RESP Contribution Amounts And ETF Trade Commissions

by Mike Holman

One question which I’ve been asked a few times is how trading commissions affect RESP contributions and grants.

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Here is an example of one such question from Phil:

I am from Montreal, I read your book (great!) and I opened a family RESP last month with Questrade for my son (age: 1). My intention is to use Ishares ETF (XWD @ 70% and XIC @ 30%) because he is young and I am able to take some risks.

I initially wanted to go with TD E-serie (following your advice) but it was not possible to get the QESI (Québec Education Savings Incentive) thru them. In this particular case I think the best option is Questrade.

My question: How commissions are considered in the RESP. Are they deducted from the contribution and the net contribution is considerated for CESG and QESI calculations OR the contribution is the gross amount even if a part of the deposit is deducted to pay trades ?

For example, if every year I put $2509,90 in the RESP account ($2500 in contributions plus $9,90 for the cost of 2 trades), what will be the amount of my contribution thru the Government for these years: $2500 or $2509,90. For one year, there is not a big difference but after many years, a misunderstanding of this rule can make a big difference.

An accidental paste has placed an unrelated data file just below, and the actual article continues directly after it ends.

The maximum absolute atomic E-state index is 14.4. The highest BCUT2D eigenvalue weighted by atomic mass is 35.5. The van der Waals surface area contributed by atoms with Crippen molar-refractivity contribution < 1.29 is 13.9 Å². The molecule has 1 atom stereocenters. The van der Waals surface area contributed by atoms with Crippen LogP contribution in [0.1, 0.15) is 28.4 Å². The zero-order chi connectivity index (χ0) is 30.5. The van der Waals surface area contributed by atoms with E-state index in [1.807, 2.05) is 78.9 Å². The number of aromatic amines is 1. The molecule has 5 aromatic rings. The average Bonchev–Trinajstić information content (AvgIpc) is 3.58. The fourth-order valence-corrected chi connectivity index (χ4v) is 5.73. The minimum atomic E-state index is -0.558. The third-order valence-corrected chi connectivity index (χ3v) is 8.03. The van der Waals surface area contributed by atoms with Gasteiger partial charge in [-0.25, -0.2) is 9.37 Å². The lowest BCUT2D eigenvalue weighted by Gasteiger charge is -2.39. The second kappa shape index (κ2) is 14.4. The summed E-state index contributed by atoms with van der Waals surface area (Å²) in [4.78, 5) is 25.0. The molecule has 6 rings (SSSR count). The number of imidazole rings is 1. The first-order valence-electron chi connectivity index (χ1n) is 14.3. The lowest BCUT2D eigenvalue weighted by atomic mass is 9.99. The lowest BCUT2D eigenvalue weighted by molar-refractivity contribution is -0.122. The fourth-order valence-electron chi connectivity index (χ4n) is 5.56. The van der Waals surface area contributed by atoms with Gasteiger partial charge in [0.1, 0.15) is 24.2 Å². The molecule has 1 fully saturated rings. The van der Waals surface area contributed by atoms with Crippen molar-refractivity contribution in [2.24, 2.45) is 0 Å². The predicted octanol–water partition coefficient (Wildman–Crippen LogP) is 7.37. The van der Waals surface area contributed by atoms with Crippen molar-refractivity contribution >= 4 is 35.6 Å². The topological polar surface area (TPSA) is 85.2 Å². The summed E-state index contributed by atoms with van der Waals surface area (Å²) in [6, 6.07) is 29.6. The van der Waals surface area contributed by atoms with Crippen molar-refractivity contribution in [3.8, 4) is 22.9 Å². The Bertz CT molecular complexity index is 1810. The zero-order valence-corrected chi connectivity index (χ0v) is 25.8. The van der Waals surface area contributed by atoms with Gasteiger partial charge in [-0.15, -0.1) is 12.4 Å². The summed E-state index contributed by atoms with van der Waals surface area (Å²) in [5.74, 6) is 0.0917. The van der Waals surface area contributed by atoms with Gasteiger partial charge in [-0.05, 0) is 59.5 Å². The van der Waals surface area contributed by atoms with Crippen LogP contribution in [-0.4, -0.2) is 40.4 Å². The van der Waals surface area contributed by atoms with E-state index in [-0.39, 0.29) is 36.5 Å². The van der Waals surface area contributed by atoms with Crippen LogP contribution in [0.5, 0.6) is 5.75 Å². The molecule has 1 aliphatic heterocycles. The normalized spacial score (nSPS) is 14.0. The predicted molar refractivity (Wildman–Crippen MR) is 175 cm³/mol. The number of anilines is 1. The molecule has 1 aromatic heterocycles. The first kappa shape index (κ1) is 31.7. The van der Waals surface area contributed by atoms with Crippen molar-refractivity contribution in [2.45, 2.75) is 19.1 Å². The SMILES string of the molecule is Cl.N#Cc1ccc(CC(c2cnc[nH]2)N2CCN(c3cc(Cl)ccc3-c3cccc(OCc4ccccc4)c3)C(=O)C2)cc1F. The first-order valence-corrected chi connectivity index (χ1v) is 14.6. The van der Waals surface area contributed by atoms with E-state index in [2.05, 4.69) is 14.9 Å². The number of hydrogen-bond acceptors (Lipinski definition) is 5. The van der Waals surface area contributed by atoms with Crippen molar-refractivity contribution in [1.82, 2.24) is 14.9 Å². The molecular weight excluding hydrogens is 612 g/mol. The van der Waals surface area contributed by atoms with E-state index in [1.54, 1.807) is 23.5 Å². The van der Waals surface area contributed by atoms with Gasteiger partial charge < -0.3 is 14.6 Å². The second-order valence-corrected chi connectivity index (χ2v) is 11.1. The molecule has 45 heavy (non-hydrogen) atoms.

The answer

Trading commissions are not relevant when calculating RESP contribution amounts and grants.  Any money that is moved from a non-RESP account to an RESP account is considered a contribution. Once the money is inside the RESP account, it doesn’t matter what happens with that money – commissions or no commissions.

For example, if you move $1000 from your bank account to your RESP account – you have made a $1,000 contribution and will receive the appropriate amount of RESP grants.

If you take that $1,000, buy $900 worth of ETFs and pay $10 in commissions, the RESP contribution is unaffected. It is still a $1,000 contribution.

In your example – someone who has $2,500 of grant-eligible contribution room and contributes $2,509.90 will only get the grant calculated on $2,500. The extra $9.90 will not be eligible for a grant.

I don’t recommend contributing money to an RESP if no grant will be received. That excess money should go into a TFSA instead.

This applies to RRSP and TFSA accounts too

FYI – The same logic applies to TFSA and RRSP accounts.  Money moved into the account is a contribution.  Any fees paid on transactions inside the account do not affect the contribution amount.

Questrade ECN fees

One other thing – when calculating trading commissions at Questrade, you must include ECN fees. For securities that trade at $1 or more – the fee is $0.0037 per share. It’s $0.0009 for stocks with share value less than $1. This is an extra charge.

In Phil’s case, he might end up buying 73 shares of XWD and 34 shares of XIC which will result in ECN fees of $0.27 and $0.13 respectively, which is added to the base fee of $4.95 per trade. The total commissions for those two trades will be $10.30, not $9.90 as he indicated in his example.

More RESP information

RESP Rules – A list of all the RESP article on Money Smarts Blog

The RESP Book – The simple guide to RESPs.

 

 

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